FREELAND FOUNDATION FOUNDER Steve Galster speaks to last year’s festival attendees before the opening night film. While this year’s festival will be a virtual event, Galster will yet again introduce the festival’s opening night film and discuss Freeland’s mission of eliminating trafficking. Joe Schulz photo
by Joe Schulz
Even though the streets of Green Lake will not be flooded with festival-goers wandering between downtown venues, organizers of this year’s Freeland Film Festival hope moving the event online will bring a global audience to Green Lake.
“Anyone from anywhere — as long as they have an internet connection — can attend, which in a way makes us a global film festival,” Festival Coordinator Evelyn Galster said of the change.
The Freeland Film Festival runs from Friday, Sept. 11 to Tuesday, Sept. 15, with the content featured being accessible during that time by visiting www.freelandfilmfest.eventive.org.
“Since last year’s festival, the world has turned upside down from a zoonotic outbreak and racial tensions,” Freeland Foundation CEO Steve Galster and Festival Executive Producer Rich Christian said in a written statement. “Our festival offers a platform for free expression about the causes and effects of these crises, as well as the search for solutions.”
Freeland aims to raise awareness for key issues facing the global community — including illegal wildlife trafficking, human trafficking, systemic racism and climate change — as well as draw connections between those issues.
“Freeland’s vision is a world free of wildlife trafficking and human slavery,” Galster and Christian said. “Freeland Film Festival continues to offer a platform to share stories about the impacts — short and long term — that wildlife and human trafficking inflict on societies and how to recover from them.”
Evelyn noted hosting the festival amid a period of social upheaval provided a unique opportunity to inform the community through “stories to inspire” related to current events.
She added Freeland believes in fighting for climate justice and that the organization has a responsibility to speak out against systemic racism as well.
“You cannot separate the two. You cannot have climate justice without racial justice. That is why our films speak to both issues,” Evelyn said. “The virus, trafficking and racism, all of these things are connected in one way or another, so this is an opportunity for us to tell stories that have impact and significance.”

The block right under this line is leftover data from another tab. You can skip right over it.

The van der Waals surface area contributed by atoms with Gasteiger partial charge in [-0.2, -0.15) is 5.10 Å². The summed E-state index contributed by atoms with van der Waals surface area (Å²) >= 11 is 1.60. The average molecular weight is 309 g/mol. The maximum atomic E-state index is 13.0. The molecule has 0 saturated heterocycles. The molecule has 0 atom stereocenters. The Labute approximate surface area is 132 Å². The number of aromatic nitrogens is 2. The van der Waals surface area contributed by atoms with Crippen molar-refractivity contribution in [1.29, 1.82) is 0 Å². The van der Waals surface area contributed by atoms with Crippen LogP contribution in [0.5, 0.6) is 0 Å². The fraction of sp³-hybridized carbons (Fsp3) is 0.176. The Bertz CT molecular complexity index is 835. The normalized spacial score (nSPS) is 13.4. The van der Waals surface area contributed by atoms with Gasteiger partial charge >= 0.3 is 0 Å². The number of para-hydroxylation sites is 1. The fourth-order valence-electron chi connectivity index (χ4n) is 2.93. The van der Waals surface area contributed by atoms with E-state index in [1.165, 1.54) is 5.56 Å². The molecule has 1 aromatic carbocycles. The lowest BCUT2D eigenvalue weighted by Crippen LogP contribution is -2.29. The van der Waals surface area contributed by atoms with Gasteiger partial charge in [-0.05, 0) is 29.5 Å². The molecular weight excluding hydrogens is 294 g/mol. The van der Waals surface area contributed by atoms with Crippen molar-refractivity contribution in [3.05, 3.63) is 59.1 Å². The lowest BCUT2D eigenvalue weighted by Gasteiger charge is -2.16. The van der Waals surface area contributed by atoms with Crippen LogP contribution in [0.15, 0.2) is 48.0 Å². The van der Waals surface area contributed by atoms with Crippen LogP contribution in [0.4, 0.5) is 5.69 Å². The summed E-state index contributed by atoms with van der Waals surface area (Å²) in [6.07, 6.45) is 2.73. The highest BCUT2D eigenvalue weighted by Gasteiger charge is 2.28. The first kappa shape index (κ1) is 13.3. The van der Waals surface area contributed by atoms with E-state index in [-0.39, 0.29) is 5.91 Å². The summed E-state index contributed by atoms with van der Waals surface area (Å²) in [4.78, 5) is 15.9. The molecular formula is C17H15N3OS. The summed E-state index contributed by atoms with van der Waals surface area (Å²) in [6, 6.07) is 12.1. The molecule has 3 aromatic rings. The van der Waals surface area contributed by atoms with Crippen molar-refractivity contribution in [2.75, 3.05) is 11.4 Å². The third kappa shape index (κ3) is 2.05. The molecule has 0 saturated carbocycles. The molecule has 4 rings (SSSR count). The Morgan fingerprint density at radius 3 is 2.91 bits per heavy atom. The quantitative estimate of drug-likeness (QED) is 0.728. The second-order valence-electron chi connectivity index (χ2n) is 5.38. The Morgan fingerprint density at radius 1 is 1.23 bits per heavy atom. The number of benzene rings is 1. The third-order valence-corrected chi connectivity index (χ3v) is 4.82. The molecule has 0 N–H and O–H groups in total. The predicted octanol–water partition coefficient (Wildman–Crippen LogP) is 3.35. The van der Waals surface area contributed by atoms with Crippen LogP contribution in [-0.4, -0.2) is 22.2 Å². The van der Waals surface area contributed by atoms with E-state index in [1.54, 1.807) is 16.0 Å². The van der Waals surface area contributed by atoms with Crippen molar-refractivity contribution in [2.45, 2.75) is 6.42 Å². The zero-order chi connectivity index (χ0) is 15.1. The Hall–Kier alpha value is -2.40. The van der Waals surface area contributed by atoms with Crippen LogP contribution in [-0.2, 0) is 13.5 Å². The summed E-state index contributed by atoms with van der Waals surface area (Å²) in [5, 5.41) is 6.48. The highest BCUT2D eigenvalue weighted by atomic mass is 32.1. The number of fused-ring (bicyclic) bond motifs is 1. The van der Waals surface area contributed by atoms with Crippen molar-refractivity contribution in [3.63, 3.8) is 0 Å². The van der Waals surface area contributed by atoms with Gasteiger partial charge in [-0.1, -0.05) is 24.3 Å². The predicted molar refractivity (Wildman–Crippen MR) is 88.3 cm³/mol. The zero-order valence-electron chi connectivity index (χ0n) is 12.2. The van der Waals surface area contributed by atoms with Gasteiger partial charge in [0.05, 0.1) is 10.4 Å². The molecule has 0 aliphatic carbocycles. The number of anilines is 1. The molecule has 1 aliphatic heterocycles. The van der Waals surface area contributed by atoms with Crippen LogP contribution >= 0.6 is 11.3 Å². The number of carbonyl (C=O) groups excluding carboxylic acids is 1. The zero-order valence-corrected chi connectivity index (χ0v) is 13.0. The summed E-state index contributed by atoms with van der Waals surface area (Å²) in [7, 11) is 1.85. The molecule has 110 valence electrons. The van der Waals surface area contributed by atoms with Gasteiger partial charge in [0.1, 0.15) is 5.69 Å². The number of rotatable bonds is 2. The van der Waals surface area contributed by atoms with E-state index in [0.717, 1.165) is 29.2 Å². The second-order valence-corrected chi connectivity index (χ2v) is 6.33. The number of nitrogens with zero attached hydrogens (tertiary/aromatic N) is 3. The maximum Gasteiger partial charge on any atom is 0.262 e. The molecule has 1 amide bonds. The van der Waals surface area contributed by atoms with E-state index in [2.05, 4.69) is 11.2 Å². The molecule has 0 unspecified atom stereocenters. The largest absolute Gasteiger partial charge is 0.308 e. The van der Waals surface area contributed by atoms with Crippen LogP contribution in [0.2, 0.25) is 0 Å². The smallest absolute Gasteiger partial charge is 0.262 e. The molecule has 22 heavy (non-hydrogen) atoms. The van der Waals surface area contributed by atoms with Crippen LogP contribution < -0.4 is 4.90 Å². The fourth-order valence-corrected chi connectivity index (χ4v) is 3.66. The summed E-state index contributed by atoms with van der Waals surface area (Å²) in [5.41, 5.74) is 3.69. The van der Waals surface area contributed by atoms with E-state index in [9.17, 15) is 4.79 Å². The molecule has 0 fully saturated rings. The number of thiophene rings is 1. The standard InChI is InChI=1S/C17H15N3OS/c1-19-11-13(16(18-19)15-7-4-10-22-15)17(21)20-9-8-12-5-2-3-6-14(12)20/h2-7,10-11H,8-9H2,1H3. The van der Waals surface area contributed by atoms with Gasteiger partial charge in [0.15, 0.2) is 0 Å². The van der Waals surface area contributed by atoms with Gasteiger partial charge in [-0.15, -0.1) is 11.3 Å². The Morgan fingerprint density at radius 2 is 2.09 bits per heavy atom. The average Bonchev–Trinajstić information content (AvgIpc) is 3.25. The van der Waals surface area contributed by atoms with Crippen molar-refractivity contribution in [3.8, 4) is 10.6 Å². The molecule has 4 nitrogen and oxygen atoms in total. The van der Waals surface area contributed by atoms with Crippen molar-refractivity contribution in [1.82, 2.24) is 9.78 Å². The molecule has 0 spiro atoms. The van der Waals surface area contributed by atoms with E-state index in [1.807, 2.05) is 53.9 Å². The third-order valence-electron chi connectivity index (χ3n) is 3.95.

In terms of specific programming, Festival Producer Dawn Borchardt noted much of the programming also will tie into Freeland’s “End Pandemics” campaign, as a page on the festival website will be dedicated to hosting videos produced for the campaign.
To kick off the festival, Steven Galster will give a live presentation Friday, Sept. 11 at 7 p.m. from Thailand, which will introduce the opening night film, “The Last Ice.”
“The Last Ice” features the story of Inuit people fighting to preserve their ancestral ways, as colonialism, global warming and industrial extraction of Arctic resources threatens the future of their lasting traditional culture. After the film, Freeland will host a panel Q&A with the film’s director, Scott Ressler.
“I’m super excited about this one; it’s really relevant right now with everything that’s going on with climate change and the polar ice caps melting,” Borchardt said.
Another film the festival will showcase that Borchardt believes remains relevant is the 1968 documentary “No Vietnamese Ever Called Me N*****.”
“It’s a really beautiful documentary that takes place in Harlem, interviewing people on the street while protests are happening against the Vietnam War,” she said. “They’re specifically talking about the African American community participating in the war and how people feel about that. It really resonates with a lot of the sentiment that’s going on today.”
Beyond films, the festival will feature several panels. One of those panels was inspired by the Netflix documentary series “Tiger King.”
The “Tigers in America” panel features Big Cat Rescue founder and star of Netflix’s “Tiger King” Carole Baskin, National Geographic filmmaker Molly Ferrill, Nat Geo photojournalist Steve Winter and Nat Geo journalist Sharon Guynup. The panel will discuss problems related to more tigers live captive in the United States than the number of them in the wild
“That’s another timely program we have because during quarantine pretty much everyone binge watched ‘Tiger King,’” Borchardt said.
Another panel is set to feature local experts talking about the health of the Big Green Lake watershed.
Green Lake Conservancy Vice President of Conservation Thomas Eddy will host the “State of the Lake” panel discussion between Green Lake County Land Conservationist Derek Kavanaugh, Green Lake Association Executive Director Stephanie Prellwitz, Green Lake Sanitary District Administrator Lisa Reas and research hydrologist Dale Robertson.
“We want to make sure the topics are global, but have relevance to Green Lake,” Evelyn said. “The issues environmentally and climate change are going to be the same, no matter where you are, so we want to tie that all together so that it makes sense for people in Green Lake.”
While the move to a digital festival has presented challenges, Galster is optimistic that folks will come to Green Lake virtually for a weekend of “stories to inspire.”
“We’re excited about doing it virtually,” Evelyn said. “It’s hard not to compare it to last year, but it will be so much more accessible than last year.”